I'm one of many people who firmly believe that Sundays were made for brunch. It's a distinctly American concept (and one facet of food culture New York can be credited with perfecting), though brunch's popularity has spread around the globe. To wit: in places like Italy, where Sundays have traditionally been days of rest centered around a large family lunch, brunch is catching on. Kind of.
As an expat living in Rome, I spent a lot of Sundays with friends lounging at trattorias for some curative pasta and hair-of-the-dog vino. But every so often, we'd long for a good old American brunch: the savory-sweet combos of pancakes and bacon, the perfection of Eggs Benedict. And a bagel, for the love of the Lord, a bagel. Since Italians are so enamored of many American concepts -- Mickey Mouse, McDonald's, Hollywood -- it's easy to see why brunch, in all its yummy goodness, would also become an appealing "trend." What we witnessed all over Rome, however, was failed attempts at "American brunch" (quotation marks intentional). Versions of Italian Sunday lunch got slapped with the brunch label all over town. Those places that actually tried for traditional brunch menu items got lost in the execution of the dishes. Hell, even The Hard Rock Cafe and Planet Hollywood failed miserably. But time and again, my friends and I would hope against hope, dragging our hungover bodies into any place with a "Vero Brunch Americano" sign outside.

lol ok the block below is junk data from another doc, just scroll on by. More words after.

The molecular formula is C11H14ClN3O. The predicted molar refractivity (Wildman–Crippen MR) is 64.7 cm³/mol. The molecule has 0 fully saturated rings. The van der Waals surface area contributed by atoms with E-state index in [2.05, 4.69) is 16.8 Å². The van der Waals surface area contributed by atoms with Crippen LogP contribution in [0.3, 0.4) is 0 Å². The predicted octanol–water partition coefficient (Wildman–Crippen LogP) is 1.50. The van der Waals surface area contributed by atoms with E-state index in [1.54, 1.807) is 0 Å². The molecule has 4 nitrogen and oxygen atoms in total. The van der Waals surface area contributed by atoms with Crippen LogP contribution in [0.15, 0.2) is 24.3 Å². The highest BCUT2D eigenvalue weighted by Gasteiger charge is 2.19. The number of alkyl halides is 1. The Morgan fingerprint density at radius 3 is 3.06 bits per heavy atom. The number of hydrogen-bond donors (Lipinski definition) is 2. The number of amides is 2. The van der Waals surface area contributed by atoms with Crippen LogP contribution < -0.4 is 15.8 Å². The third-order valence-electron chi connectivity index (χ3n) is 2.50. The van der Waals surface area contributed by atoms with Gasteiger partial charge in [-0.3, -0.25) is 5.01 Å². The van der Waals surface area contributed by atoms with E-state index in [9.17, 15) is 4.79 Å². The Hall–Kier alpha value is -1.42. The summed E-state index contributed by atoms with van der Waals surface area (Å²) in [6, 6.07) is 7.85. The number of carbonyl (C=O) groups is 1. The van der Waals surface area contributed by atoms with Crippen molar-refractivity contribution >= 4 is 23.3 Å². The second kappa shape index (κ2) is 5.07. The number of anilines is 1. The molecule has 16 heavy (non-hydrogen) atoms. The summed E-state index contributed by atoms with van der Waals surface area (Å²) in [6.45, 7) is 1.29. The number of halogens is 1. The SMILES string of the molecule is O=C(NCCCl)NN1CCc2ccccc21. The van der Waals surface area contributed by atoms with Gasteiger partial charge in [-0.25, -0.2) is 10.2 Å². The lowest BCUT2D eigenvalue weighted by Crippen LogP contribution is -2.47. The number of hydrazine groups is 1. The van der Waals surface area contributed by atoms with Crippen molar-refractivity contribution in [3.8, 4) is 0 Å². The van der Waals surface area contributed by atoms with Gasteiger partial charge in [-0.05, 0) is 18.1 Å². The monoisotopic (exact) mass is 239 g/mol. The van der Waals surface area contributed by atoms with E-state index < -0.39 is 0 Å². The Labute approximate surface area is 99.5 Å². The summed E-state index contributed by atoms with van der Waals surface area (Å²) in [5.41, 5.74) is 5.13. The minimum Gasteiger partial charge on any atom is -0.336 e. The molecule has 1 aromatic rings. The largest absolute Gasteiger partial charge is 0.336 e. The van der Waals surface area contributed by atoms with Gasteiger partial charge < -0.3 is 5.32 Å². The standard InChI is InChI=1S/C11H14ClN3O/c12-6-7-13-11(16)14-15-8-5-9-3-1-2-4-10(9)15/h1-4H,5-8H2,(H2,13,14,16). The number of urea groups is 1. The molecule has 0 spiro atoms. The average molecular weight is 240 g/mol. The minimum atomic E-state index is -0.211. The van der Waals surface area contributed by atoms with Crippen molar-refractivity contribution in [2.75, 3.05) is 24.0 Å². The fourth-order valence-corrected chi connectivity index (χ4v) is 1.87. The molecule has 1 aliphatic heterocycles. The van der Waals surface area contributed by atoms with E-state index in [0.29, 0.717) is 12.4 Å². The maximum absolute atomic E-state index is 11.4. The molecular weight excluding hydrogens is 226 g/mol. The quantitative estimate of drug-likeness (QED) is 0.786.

This scramble for scrambled eggs took a pivotal turn for the worse one afternoon when we sat down at a pretty restaurant not far from Campo de' Fiori that boasted "Eggs Benedict" on its sign in the window. After waiting for an hour and a half for what we'd decided must be the most perfectly-cooked eggs benny ever, we were served a piece of toast cut in half, topped with a hard-boiled egg and a slice of tomato. And fries. Upon further inquiry, our server admitted that the chef didn't really know what Eggs Benedict was, and that they were new to this whole brunch thing.
You don't say. Well, we put in a good effort trying to explain, in Italian, the finer points of eggs benny and well-cooked bacon and hash browns. Then we looked around the table. Wait a minute, we thought. We're sitting here with an American chef (me), an American who'd bartended for years (Marty), a guy who'd had some history in the service industry (Patrick), and one Brit who loooved bacon and would do anything for a proper Sunday brunch after a night slurping suds at Sloppy Sam's (more on that some other time: Gareth). Why not do our own American brunch in Rome?!
Through a connection of ours, we set up a meeting with one of the owners of the newly-opened Pasquino restaurant, a subterranean risto-lounge next door to the much-loved Pasquino English-language cinema. It had all the qualities we were looking for in a space: it was new, fun and modern, in a great location in the center of Trastevere (a great nabe in Rome, a mishmash of old-school Romans, international expats, and American students), and most importantly, it was closed on Sundays. We cut a deal to give a percentage of our brunch profits to the owners in exchange for the keys to the place on Sundays. And so, The Breakfast Club was born...